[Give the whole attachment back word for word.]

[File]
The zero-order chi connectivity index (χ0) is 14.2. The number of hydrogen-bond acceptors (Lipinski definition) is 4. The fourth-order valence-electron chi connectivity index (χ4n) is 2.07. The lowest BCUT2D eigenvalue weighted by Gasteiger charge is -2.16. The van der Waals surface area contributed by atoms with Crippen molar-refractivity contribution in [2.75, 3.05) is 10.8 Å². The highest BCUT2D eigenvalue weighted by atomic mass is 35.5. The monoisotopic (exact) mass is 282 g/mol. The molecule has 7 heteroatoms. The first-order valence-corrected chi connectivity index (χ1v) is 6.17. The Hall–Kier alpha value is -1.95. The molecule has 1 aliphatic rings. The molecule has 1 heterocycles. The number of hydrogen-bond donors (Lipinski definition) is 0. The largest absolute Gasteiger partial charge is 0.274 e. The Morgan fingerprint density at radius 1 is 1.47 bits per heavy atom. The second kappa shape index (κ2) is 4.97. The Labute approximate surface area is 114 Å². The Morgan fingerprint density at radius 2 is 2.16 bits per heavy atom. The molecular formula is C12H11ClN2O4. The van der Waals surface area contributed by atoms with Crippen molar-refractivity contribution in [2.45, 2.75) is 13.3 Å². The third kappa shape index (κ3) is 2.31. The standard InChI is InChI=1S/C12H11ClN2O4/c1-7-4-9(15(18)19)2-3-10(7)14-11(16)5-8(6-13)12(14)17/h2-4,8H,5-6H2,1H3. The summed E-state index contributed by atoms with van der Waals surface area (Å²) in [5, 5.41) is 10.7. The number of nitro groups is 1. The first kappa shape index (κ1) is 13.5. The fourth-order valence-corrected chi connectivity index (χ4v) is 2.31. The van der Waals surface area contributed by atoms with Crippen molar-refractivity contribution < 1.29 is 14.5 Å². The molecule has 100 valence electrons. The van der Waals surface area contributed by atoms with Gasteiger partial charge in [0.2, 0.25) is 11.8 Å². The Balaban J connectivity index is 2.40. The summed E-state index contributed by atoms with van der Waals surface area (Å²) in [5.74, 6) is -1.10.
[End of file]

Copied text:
The zero-order chi connectivity index (χ0) is 14.2. The number of hydrogen-bond acceptors (Lipinski definition) is 4. The fourth-order valence-electron chi connectivity index (χ4n) is 2.07. The lowest BCUT2D eigenvalue weighted by Gasteiger charge is -2.16. The van der Waals surface area contributed by atoms with Crippen molar-refractivity contribution in [2.75, 3.05) is 10.8 Å². The highest BCUT2D eigenvalue weighted by atomic mass is 35.5. The monoisotopic (exact) mass is 282 g/mol. The molecule has 7 heteroatoms. The first-order valence-corrected chi connectivity index (χ1v) is 6.17. The Hall–Kier alpha value is -1.95. The molecule has 1 aliphatic rings. The molecule has 1 heterocycles. The number of hydrogen-bond donors (Lipinski definition) is 0. The largest absolute Gasteiger partial charge is 0.274 e. The Morgan fingerprint density at radius 1 is 1.47 bits per heavy atom. The second kappa shape index (κ2) is 4.97. The Labute approximate surface area is 114 Å². The Morgan fingerprint density at radius 2 is 2.16 bits per heavy atom. The molecular formula is C12H11ClN2O4. The van der Waals surface area contributed by atoms with Crippen molar-refractivity contribution in [2.45, 2.75) is 13.3 Å². The third kappa shape index (κ3) is 2.31. The standard InChI is InChI=1S/C12H11ClN2O4/c1-7-4-9(15(18)19)2-3-10(7)14-11(16)5-8(6-13)12(14)17/h2-4,8H,5-6H2,1H3. The summed E-state index contributed by atoms with van der Waals surface area (Å²) in [5, 5.41) is 10.7. The number of nitro groups is 1. The first kappa shape index (κ1) is 13.5. The fourth-order valence-corrected chi connectivity index (χ4v) is 2.31. The van der Waals surface area contributed by atoms with Crippen molar-refractivity contribution < 1.29 is 14.5 Å². The molecule has 100 valence electrons. The van der Waals surface area contributed by atoms with Gasteiger partial charge in [0.2, 0.25) is 11.8 Å². The Balaban J connectivity index is 2.40. The summed E-state index contributed by atoms with van der Waals surface area (Å²) in [5.74, 6) is -1.10.